Jasmin Richardson sat in the audience when Memphis was a breakout hit on Broadway, and watched Montego Glover star as the powerhouse vocalist Felicia Farrell.
"I would love to do that show," the Houston native recalls thinking, though she only imagined herself as part of the ensemble.
"I don't think that I even thought about being Felicia, because Montego was so fantastic in it," Richardson says. "And the music was just vocally hard. She's constantly belting, constantly singing really high. I loved it, but I never really thought, 'Oh, I would be Felicia in it.'"
Tonight, that's just what the crowd at Rudder Auditorium will see. MSC OPAS presents Memphis, which won the Tony for best musical in 2010, for a two-night stay. The musical was written by Joe DiPietro (I Love You, You're Perfect, Now Change) with music by David Bryan (best known as the curly haired keyboardist for Bon Jovi).
The premise: A white DJ named Huey Calhoun (played by Joey Elrose) aims to get black music on the radio in 1950s Memphis, including the talented Farrell (Richardson). The two fall in love amid the racial tension of the era.
Back in Houston, Richardson grew up with obvious musical inspiration. Her grandmother sang in a long-running gospel group called the Houston Harmonettes, and her mother is a high school theater teacher.
"Those two women are my biggest inspirations, and without them, I don't think I would be where I am," Richardson says.
Though Richardson says she enjoyed singing and writing songs as a child, she couldn't hold a note. Her mother "would pray that God would allow me to learn, or to acquire some kind of skill, because I loved to do it so much," she says. "So thank goodness for her prayers."
Richardson gravitated toward theater in high school and graduated with a musical theater degree from Abilene Christian University in 2009. From there, she hit the cruise-ship circuit, performing in shows at night and seeing Europe and the Caribbean during the day. She saved enough money to make the move to New York and started auditioning. One of her first big scores was landing the role of Deena Jones in a national tour of Dreamgirls.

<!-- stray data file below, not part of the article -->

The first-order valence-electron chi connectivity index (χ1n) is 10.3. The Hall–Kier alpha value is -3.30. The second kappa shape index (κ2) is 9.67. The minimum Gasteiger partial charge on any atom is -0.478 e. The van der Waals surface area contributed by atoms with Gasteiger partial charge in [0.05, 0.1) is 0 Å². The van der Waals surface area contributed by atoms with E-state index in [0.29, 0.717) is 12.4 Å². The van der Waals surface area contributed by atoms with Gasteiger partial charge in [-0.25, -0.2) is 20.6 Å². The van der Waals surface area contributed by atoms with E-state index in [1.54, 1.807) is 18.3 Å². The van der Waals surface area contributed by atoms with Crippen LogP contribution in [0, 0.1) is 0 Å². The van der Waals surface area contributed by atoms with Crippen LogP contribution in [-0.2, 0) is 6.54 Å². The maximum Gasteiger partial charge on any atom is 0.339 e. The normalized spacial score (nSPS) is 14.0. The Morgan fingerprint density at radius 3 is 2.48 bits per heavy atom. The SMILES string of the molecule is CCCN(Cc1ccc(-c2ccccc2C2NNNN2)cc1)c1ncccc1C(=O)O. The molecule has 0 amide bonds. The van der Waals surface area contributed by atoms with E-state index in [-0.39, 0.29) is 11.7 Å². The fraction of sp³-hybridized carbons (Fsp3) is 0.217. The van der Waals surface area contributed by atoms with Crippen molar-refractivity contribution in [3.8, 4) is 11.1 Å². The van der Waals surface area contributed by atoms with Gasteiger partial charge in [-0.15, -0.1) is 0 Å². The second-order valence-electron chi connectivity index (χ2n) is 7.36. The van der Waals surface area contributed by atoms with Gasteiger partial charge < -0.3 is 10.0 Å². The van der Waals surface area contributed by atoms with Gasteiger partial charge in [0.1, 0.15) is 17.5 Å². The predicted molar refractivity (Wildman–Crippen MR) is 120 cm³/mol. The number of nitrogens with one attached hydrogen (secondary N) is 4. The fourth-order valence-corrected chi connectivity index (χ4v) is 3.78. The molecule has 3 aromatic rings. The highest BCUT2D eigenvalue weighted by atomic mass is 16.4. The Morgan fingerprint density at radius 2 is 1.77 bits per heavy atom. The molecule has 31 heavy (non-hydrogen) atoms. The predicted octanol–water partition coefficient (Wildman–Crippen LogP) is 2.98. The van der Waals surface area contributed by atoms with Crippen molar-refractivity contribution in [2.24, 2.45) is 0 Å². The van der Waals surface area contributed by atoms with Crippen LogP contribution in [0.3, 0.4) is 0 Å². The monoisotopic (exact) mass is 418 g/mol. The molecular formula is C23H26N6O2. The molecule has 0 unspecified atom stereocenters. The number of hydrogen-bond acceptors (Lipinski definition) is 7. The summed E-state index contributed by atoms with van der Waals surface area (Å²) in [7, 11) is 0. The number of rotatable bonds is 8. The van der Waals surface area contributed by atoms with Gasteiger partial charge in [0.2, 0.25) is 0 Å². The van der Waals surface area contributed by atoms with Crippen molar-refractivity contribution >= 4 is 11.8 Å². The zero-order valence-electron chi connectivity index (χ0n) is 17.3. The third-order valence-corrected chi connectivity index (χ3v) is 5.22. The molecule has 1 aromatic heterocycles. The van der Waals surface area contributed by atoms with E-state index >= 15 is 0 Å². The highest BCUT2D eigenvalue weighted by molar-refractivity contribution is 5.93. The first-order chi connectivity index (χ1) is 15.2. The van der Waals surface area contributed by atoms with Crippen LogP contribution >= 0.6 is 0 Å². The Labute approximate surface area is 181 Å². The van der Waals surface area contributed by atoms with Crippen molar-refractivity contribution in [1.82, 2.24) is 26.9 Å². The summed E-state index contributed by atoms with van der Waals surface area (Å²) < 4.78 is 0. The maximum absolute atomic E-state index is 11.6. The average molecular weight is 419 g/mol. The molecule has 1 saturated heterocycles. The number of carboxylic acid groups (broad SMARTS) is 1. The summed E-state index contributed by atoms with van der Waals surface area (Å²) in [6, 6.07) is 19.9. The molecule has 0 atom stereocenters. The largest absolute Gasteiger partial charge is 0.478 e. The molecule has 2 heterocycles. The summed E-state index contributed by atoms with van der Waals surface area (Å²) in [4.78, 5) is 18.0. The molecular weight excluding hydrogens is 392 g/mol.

"It really was a dream role," she says. "It was my first big lead that I booked in New York. It was a huge experience and a huge learning curve. I learned a lot about myself and a lot about performing in general, and what it takes to do eight shows a week."
That experience helped to prepare her for Memphis, she says. She calls the Memphis storyline "intense," though it's balanced by "beautiful music and really funny lines."
"It's not so heavy the entire time," she says, "but it has a lot of weight to it in the fact that a lot of issues that we deal with today -- equality and people marrying who they want to marry -- is still very relevant."
As for life on the road in a touring show, Richardson says bluntly, "It's hard." The travel and the different climates can take a toll on the performers' voices, she says.
"But I wouldn't have it any other way," Richardson says. "That's what makes it rewarding. It's not necessarily the easiest thing, but when you get onstage and the audience responds to your story and they get it, that makes it so worth it. And my cast is so fantastic. So honestly, I am having the time of my life." ___
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